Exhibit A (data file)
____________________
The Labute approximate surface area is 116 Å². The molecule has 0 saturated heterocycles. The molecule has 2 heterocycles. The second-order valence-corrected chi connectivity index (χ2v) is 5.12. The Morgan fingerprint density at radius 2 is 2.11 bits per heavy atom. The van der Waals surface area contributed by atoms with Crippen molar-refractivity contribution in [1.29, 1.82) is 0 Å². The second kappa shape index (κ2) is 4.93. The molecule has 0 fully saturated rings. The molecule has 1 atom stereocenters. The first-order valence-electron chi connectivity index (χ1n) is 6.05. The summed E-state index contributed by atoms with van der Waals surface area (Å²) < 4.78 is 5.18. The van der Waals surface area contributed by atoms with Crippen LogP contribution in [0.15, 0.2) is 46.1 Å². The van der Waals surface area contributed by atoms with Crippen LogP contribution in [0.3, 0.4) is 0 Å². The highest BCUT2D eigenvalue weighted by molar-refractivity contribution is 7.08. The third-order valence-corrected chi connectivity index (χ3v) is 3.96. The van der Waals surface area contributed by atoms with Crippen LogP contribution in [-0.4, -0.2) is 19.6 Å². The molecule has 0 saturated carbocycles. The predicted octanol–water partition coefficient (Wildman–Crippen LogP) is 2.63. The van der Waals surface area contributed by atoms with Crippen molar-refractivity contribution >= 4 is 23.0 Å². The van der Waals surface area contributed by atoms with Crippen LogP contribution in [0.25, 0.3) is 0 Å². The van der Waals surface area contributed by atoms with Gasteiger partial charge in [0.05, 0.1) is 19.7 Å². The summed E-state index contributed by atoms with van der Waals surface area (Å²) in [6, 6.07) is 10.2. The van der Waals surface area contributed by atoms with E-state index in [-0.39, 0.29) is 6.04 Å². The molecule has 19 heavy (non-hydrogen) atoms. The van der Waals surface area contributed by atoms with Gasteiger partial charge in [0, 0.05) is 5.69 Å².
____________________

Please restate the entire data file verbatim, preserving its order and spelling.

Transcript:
The Labute approximate surface area is 116 Å². The molecule has 0 saturated heterocycles. The molecule has 2 heterocycles. The second-order valence-corrected chi connectivity index (χ2v) is 5.12. The Morgan fingerprint density at radius 2 is 2.11 bits per heavy atom. The van der Waals surface area contributed by atoms with Crippen molar-refractivity contribution in [1.29, 1.82) is 0 Å². The second kappa shape index (κ2) is 4.93. The molecule has 0 fully saturated rings. The molecule has 1 atom stereocenters. The first-order valence-electron chi connectivity index (χ1n) is 6.05. The summed E-state index contributed by atoms with van der Waals surface area (Å²) < 4.78 is 5.18. The van der Waals surface area contributed by atoms with Crippen LogP contribution in [0.15, 0.2) is 46.1 Å². The van der Waals surface area contributed by atoms with Crippen LogP contribution in [0.3, 0.4) is 0 Å². The highest BCUT2D eigenvalue weighted by molar-refractivity contribution is 7.08. The third-order valence-corrected chi connectivity index (χ3v) is 3.96. The van der Waals surface area contributed by atoms with Crippen LogP contribution in [-0.4, -0.2) is 19.6 Å². The molecule has 0 saturated carbocycles. The predicted octanol–water partition coefficient (Wildman–Crippen LogP) is 2.63. The van der Waals surface area contributed by atoms with Crippen molar-refractivity contribution >= 4 is 23.0 Å². The van der Waals surface area contributed by atoms with Crippen LogP contribution in [0.25, 0.3) is 0 Å². The van der Waals surface area contributed by atoms with Gasteiger partial charge in [0.05, 0.1) is 19.7 Å². The summed E-state index contributed by atoms with van der Waals surface area (Å²) in [6, 6.07) is 10.2. The van der Waals surface area contributed by atoms with E-state index in [-0.39, 0.29) is 6.04 Å². The molecule has 19 heavy (non-hydrogen) atoms. The van der Waals surface area contributed by atoms with Gasteiger partial charge in [0, 0.05) is 5.69 Å².